In December 2019, it was revealed that Miley had performed in homosexual pornographic films under the name Mitch Bennett years earlier.[28][29]

Championships and accomplishments[edit]

References[edit]

  1. ^ a b c "Lars Sullivan". WWE.com. WWE. 2017. Retrieved December 29, 2019.
  2. ^ "WWE WrestleMania Axxess 2015". Cagematch.net. Retrieved March 29, 2015.
  3. ^ Moore, John (April 12, 2017). "4/12 Moore's NXT TV Review". ProWrestling.net.
  4. ^ Williams, J.J. (May 7, 2017). "NXT St. Petersburg, FL, live results: Dylan Miley gets a new name". Wrestling Observer Newsletter. Retrieved November 19, 2017.
  5. ^ "Lars Sullivan destroyed No Way Jose". WWE.com. WWE. Retrieved August 23, 2017.
  6. ^ Witner, Arya (September 6, 2017). "WWE NXT results: Asuka says goodbye to NXT". Wrestling Observer Newsletter. Retrieved June 7, 2018.
  7. ^ "Kassius Ohno runs into a Freak Accident at WarGames". WWE.com. WWE.
  8. ^ "Johnny Gargano def. Aleister Black, Lars Sullivan and Killian Dain in a No. 1 Contender's Fatal 4-Way Match". WWE.com. WWE. Retrieved December 27, 2017.
  9. ^ Benigno, Anthony. "Adam Cole def. EC3, The Velveteen Dream, Lars Sullivan, Killian Dain and Ricochet to become the first-ever NXT North American Champion". WWE.com. WWE. Retrieved April 7, 2018.
  10. ^ Pappolla, Ryan. "NXT Champion Aleister Black def. Lars Sullivan". WWE.com. WWE. Retrieved June 16, 2018.
  11. ^ McClead, Michael. "NXT star headed to WWE main roster". Wrestlezone.com. Retrieved November 18, 2018.
  12. ^ Johnson, Mike; Jordan, Paul (January 15, 2019). "WWE call-ups, Lars Sullivan, WWF Superstars coming to WWE Network, Kevin Owens, Booker T and more". PWInsider.com. Retrieved December 21, 2019.
  13. ^ Powell, Jason (April 8, 2019). "4/8 Powell's WWE Raw TV Review: The night after WrestleMania 35 edition featuring new Raw and Smackdown Women's Champion Becky Lynch, new WWE Universal Champion Seth Rollins, new Intercontinental Champion Finn Balor, and new Raw Tag Champions Zack Ryder and Curt Hawkins". Pro Wrestling Dot Net. Retrieved April 9, 2019.
  14. ^ Powell, Jason (April 23, 2019). "4/23 WWE Smackdown Live results". ProWrestling.net. Retrieved April 25, 2019.
  15. ^ Barnett, Jake (April 16, 2019). "4/16 WWE Smackdown Live Results". ProWrestling.net. Retrieved April 25, 2019.
  16. ^ Holloway, Henry (May 20, 2019). "WWE blasted as 'tone deaf' over Lars Sullivan beating up 3 luchadores after racist storm". The Daily Star.
  17. ^ Martínez, Sebastián (June 20, 2019). "Lars Sullivan podría no volver a luchar en WWE hasta 2020" (in Spanish).
  18. ^ Powell, Jason. "10/9 WWE Friday Night Smackdown results: Powell's review of the 2020 WWE Draft night one, Bayley vs. Sasha Banks for the Smackdown Women's Championship, The Fiend vs. Kevin Owens, Big E vs. Sheamus in a Falls Count Anywhere match". Pro Wrestling Dot Net. Retrieved October 9, 2020.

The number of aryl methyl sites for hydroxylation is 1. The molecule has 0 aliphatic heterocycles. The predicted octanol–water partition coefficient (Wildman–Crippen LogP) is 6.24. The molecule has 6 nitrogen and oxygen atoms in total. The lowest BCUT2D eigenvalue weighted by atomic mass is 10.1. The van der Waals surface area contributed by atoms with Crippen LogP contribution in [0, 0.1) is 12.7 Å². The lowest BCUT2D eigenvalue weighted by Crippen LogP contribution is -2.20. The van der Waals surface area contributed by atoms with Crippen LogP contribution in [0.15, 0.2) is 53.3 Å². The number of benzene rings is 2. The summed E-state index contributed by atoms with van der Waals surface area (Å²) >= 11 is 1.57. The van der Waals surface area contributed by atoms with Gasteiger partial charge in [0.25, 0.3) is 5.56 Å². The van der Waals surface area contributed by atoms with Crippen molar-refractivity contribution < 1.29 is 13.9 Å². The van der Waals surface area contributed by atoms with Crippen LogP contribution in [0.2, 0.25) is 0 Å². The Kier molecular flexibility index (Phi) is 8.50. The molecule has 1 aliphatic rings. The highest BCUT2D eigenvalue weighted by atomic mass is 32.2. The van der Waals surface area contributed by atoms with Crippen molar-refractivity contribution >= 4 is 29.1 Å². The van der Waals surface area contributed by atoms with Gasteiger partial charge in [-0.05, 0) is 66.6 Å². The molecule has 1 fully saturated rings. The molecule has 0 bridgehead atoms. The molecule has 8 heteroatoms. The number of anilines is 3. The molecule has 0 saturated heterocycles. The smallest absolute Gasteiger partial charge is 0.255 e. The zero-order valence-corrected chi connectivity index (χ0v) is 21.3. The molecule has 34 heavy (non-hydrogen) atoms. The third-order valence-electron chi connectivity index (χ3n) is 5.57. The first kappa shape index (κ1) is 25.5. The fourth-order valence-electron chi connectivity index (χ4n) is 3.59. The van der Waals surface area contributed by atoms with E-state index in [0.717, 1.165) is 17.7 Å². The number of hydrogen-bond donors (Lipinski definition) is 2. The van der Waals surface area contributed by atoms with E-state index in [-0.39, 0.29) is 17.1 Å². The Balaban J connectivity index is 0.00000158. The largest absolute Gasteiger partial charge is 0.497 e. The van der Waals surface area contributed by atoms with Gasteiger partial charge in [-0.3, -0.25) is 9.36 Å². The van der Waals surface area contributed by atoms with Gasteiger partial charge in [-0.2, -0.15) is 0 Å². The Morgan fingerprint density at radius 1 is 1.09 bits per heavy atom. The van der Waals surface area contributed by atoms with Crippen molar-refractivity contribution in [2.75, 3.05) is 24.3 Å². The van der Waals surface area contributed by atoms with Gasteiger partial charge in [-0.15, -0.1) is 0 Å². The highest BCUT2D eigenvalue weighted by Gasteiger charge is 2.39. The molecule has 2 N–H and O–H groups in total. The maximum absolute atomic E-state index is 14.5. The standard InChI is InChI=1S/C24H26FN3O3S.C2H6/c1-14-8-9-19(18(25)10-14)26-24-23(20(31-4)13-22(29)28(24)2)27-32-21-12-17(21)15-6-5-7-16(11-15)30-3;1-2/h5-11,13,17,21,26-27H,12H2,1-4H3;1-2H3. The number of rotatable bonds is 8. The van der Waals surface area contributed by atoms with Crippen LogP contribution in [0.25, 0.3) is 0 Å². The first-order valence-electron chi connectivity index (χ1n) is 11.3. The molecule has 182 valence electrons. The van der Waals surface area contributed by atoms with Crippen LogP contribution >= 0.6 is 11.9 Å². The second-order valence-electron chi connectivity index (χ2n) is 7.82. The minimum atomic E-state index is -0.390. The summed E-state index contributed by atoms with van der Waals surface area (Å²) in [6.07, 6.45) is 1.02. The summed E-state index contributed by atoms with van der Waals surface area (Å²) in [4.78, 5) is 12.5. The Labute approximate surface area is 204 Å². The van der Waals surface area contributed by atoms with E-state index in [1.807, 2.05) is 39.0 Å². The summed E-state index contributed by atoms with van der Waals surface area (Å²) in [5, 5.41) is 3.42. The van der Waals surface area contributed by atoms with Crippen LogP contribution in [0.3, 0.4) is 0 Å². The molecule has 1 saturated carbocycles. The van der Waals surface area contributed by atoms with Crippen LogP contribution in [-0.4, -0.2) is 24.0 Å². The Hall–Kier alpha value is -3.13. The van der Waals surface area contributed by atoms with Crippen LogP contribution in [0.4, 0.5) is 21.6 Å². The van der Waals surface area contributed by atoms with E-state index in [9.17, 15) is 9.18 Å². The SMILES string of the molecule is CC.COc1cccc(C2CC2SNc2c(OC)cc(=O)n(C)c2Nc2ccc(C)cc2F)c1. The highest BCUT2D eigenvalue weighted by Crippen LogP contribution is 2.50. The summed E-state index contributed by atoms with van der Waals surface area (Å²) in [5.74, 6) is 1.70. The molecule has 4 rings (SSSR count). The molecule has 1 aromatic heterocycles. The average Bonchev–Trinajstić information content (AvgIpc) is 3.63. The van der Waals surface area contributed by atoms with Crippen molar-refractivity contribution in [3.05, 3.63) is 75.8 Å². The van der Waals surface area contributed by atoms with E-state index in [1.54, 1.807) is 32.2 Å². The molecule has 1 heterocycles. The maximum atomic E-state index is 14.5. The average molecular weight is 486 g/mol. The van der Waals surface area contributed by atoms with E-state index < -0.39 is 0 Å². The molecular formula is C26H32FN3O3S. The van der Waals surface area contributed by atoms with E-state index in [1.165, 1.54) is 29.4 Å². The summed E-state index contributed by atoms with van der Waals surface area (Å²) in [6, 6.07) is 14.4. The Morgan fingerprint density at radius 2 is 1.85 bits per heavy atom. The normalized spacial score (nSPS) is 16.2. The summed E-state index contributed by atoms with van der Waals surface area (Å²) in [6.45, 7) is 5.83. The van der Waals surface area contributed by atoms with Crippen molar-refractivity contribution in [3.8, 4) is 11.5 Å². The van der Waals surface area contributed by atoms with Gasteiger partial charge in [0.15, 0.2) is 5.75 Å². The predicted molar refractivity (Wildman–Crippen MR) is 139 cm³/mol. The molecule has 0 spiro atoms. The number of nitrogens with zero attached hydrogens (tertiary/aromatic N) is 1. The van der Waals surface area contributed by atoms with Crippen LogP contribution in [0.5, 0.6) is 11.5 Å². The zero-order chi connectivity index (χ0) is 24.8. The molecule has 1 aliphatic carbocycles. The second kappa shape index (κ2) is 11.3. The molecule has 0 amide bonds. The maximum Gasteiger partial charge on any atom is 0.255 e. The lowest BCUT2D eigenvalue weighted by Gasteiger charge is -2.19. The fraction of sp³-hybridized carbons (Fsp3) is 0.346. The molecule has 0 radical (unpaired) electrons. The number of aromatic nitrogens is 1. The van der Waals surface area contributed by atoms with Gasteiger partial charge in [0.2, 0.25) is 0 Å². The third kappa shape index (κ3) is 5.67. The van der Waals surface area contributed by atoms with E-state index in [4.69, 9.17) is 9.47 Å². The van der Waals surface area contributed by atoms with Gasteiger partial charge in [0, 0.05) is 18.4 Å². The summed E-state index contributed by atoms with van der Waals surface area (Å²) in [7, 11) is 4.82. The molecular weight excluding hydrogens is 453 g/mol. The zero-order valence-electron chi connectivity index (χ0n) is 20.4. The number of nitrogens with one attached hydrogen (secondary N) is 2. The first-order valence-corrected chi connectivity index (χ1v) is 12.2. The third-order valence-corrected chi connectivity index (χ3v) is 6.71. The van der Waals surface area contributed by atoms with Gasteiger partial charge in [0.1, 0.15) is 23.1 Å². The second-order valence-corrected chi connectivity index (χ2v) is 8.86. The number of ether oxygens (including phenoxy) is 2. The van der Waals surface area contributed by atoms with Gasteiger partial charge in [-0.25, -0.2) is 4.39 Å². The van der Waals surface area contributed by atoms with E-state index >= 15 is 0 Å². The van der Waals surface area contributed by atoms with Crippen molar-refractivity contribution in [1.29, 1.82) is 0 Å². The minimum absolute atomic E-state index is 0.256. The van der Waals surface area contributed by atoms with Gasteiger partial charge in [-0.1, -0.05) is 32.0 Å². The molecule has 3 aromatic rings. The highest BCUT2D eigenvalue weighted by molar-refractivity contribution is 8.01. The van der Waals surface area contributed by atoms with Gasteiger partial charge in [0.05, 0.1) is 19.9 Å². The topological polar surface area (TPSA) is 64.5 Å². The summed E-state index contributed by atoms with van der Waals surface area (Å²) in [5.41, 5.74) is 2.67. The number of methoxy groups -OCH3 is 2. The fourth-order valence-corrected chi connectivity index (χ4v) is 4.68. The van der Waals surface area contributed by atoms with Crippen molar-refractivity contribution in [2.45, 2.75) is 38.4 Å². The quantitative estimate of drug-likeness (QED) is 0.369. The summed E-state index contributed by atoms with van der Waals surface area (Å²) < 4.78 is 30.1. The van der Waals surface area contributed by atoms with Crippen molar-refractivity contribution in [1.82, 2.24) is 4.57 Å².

19. ^ Barnett, Jake (October 23, 2020). "10/23 WWE Friday Night Smackdown results: Barnett's review of the final push for Hell in a Cell, Roman Reigns reveals the consequences for his match with Jey Uso, Otis goes to court". Pro Wrestling Dot Net. Retrieved October 25, 2020.
  20. ^ Mrosko, Geno. "Lars Sullivan reportedly released by WWE". Cageside Seats. Retrieved February 3, 2021.
  21. ^ Johnson, Mike (February 2, 2021). "SmackDown star gone from WWE". PWInsider. Retrieved February 2, 2021.
  22. ^ Powell, Jason (February 2, 2021). "Lars Sullivan reportedly released by WWE". Pro Wrestling Dot Net. Retrieved February 2, 2021.
  23. ^ Lee, Joseph (February 3, 2021). "Lars Sullivan Says He Told WWE He Was Done With Wrestling Due To Anxiety". 411 Mania. He added that his anxiety issues had become so bad that he wasn’t able to eat on days he was set to appear on TV and had trouble sleeping... He said he likely wouldn’t wrestle anymore and called his past actions “idiocy” and “selfish behavior"
  24. ^ Nason, Josh (February 3, 2021). "LARS SULLIVAN LIKELY DONE WITH PRO WRESTLING FOLLOWING WWE RELEASE". F4WOnline.com. Wrestling Observer Newsletter. Retrieved February 12, 2021.
  25. ^ Gartland, Dan (May 10, 2019). "Lars Sullivan apologizes for history of racist, sexist and homophobic remarks". Sports Illustrated. Retrieved May 11, 2019.
  26. ^ Martin, Garrett (May 9, 2019). "WWE Wrestler Lars Sullivan acknowledges history of racist, misogynistic and homophobic online comments". Paste. Retrieved May 10, 2019.
  27. ^ Sapp, Sean. "WWE fines Lars Sullivan $100,000 for controversial remarks". Fightful.com.
  28. ^ Grant, David (January 2, 2020). "Fans discover homophobic WWE wrestler's gay adult film past". Queerty.
  29. ^ "Homophobic WWE wrestler Lars Sullivan reportedly starred in gay adult films". Metro Weekly. January 3, 2020. Retrieved February 13, 2021.
  30. ^ "Pro Wrestling Illustrated (PWI) 500 for 2018". The Internet Wrestling Database. Retrieved September 4, 2020.
  31. ^ "Pro Wrestling Illustrated (PWI) 500 for 2018". Cagematch.net. Retrieved September 29, 2018.

External links[edit]